Tuesday, March 2, 2010

Using the Griev-ing Model to Teach and Assess Interpersonal


To improve residents ability to notify family members and significant others following the death of a patient


1. Residents will be able to articulate the stages of the “GRIEV-ING” Model
2. Residents will be able to apply this model during various role plays

Learning Activity (2-hour workshop):

1. Short didactic on why death notification is an important skill and the significant verbal and nonverbal characteristics of empathic communication (20 minutes)
2. Small group activity facilitated by program faculty, hospital chaplain or hospital social worker. The focus of this small group activity is to ask residents to share personal experiences about the death of a patient and share communication skills that individuals felt were effective or ineffective for interacting with the family. Discussion questions are included in the appendix to the article.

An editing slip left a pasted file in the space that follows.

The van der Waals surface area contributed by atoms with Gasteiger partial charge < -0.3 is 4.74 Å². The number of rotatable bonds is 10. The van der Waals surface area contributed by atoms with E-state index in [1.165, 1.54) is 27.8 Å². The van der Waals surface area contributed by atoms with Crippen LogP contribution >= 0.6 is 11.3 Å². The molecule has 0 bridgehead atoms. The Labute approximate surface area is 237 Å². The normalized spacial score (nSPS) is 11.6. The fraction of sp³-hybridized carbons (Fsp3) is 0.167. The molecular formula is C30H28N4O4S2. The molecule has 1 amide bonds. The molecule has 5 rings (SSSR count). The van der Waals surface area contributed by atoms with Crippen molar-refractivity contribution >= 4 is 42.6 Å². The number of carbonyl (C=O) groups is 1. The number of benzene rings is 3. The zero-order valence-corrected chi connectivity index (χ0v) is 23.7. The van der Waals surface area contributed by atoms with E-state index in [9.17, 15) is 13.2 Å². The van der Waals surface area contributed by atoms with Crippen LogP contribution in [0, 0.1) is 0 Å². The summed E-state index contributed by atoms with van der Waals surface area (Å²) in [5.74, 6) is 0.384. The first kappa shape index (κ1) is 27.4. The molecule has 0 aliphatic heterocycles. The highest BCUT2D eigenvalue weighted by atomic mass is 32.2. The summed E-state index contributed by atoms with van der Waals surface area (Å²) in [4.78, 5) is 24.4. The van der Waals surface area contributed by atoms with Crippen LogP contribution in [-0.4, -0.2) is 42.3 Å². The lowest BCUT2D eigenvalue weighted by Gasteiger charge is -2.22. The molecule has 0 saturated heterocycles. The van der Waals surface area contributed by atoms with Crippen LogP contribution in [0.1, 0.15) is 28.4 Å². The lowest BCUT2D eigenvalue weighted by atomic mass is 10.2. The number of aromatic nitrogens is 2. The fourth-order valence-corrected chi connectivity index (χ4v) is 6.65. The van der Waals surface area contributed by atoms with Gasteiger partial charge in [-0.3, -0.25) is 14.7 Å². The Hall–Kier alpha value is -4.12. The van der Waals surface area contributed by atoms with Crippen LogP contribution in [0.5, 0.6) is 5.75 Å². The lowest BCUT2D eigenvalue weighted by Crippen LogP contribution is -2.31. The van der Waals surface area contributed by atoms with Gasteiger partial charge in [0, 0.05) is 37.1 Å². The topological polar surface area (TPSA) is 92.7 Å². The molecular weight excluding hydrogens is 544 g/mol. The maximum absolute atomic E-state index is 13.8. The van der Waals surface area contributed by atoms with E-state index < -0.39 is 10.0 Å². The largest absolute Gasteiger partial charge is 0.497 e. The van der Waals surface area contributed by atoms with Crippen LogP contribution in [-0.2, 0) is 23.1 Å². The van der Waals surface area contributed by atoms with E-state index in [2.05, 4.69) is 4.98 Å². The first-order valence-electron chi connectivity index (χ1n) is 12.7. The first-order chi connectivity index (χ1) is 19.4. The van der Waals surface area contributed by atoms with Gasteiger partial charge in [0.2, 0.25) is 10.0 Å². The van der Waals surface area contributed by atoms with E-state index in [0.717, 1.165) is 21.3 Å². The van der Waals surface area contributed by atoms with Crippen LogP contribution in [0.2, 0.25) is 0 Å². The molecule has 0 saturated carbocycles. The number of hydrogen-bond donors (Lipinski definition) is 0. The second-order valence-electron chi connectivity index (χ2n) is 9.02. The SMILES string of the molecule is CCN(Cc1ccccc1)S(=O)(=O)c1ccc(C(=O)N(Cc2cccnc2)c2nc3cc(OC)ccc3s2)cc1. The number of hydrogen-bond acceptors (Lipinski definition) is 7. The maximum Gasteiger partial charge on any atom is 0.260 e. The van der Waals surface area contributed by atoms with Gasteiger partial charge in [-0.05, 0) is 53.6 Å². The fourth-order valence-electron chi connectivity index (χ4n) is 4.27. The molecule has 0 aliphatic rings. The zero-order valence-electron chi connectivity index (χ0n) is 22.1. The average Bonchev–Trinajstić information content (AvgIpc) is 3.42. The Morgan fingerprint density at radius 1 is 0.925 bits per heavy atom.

3. Mini-lecture introducing the GRIEV-ING mnemonic. This mnemonic helps residents remember the appropriate steps to take when notifying family members or significant others about death.
4. Paired role-play – In these role-play residents received and delivered a death notification using the GRIEV-ING mnemonic. They were encouraged to provide helpful feedback to their colleagues
5. Simulated survivor encounter – Residents provided death notification in each of three scenarios portrayed by the simulated survivors. .Residents received feedback on their performance. Example scenarios and checklists for the simulated survivors are included in the article


The assessment for this activity is contained in the simulated survivor feedback and assessment tool included as an appendix to the article.


While this model was used within an Emergency Medicine program, it would be equally valuable for other specialties in which notifying families and significant others of a patient’s death are required.

No comments:

Post a Comment